Researchers Uncover Clue to Brain Abnormalities in Schizophrenia
What they did: A team of scientists including NYSCF Scientific Advisor and Harvard University Professor of Stem Cell and Regenerative Biology Dr. Kevin Eggan and NYSCF Research Institute Senior Principal Investigator Dr. Valentina Fossati have used stem cells to assess the role of a type of brain cell called oligodendrocytes in patients with schizophrenia.
What they found: The team found that patients with schizophrenia tended to produce fewer oligodendrocytes than those without the disorder, potentially leading to issues with connectivity and signaling within the brain.
Why it matters: Investigating the role of oligodendrocytes in schizophrenia will help scientists better understand the cellular basis of the disease and develop new treatments.
One of the hallmarks of schizophrenia pathology is poor brain connectivity— basically, that the brain has a hard time sending and receiving signals. The substance that helps our brains send signals is called myelin – a fatty protein that coats our nerve fibers. Myelin is made by brain cells called oligodendrocytes, and when these cells die or malfunction, signaling gets harder.
A team of scientists – including NYSCF Scientific Advisor and Harvard University Professor of Stem Cell and Regenerative Biology Dr. Kevin Eggan and NYSCF Research Institute Senior Research Investigator Dr. Valentina Fossati – decided to investigate whether oligodendrocyte irregularities could be occurring in the brains of patients with schizophrenia, potentially leading to the connectivity and signaling issues we see in the disorder.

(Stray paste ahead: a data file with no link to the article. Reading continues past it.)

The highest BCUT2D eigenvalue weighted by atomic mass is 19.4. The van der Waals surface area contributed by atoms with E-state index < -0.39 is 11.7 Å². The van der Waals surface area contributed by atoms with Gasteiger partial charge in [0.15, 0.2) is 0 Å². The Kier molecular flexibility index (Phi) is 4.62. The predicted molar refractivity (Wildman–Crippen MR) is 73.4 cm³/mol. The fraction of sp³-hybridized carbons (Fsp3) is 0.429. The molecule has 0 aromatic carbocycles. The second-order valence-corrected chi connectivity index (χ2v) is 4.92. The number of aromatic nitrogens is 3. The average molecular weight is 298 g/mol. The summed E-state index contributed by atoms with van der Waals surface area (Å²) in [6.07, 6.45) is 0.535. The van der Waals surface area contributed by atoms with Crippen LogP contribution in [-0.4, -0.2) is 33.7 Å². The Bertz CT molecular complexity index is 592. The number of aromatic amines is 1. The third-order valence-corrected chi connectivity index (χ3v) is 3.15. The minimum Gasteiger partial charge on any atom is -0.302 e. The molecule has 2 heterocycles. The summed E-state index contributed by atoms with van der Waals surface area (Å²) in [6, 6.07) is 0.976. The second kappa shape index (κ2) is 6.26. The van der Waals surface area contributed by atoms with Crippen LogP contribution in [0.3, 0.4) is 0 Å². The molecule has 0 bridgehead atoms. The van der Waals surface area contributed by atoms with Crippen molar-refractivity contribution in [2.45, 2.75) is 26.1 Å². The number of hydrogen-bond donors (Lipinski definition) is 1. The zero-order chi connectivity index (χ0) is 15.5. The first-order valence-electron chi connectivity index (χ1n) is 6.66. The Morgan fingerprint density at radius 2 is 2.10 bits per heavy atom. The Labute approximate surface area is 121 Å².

To address this question, the researchers took samples of skin cells from six patients with schizophrenia and six healthy controls, converted those cells into induced pluripotent stem cells, and then turned those stem cells into oligodendrocytes, which they studied for abnormalities. The team then took MRIs of each subject’s brain and observed the amount of white matter (the pale tissue of the brain made from nerve fibers and myelin) in each.
After checking in on the number of oligodendrocytes produced from each subject after 65, 75, and 85 days, the team found that patients with schizophrenia consistently generated fewer of the myelin-producing oligodendrocytes than healthy controls. Moreover, what was happening in the lab was mimicked in the brain: patients with schizophrenia had a decreased amount of white matter, correlating with the depletion of oligodendrocytes in the dish.
This study is important because it suggests that oligodendrocytes and myelination play a role in schizophrenia pathology, giving scientists a new target for therapeutics. Encouraging oligodendrocyte development or stimulating their activity could help increase brain signaling and relieve symptoms of the disorder: this promising new avenue for treatment will be further explored in future studies.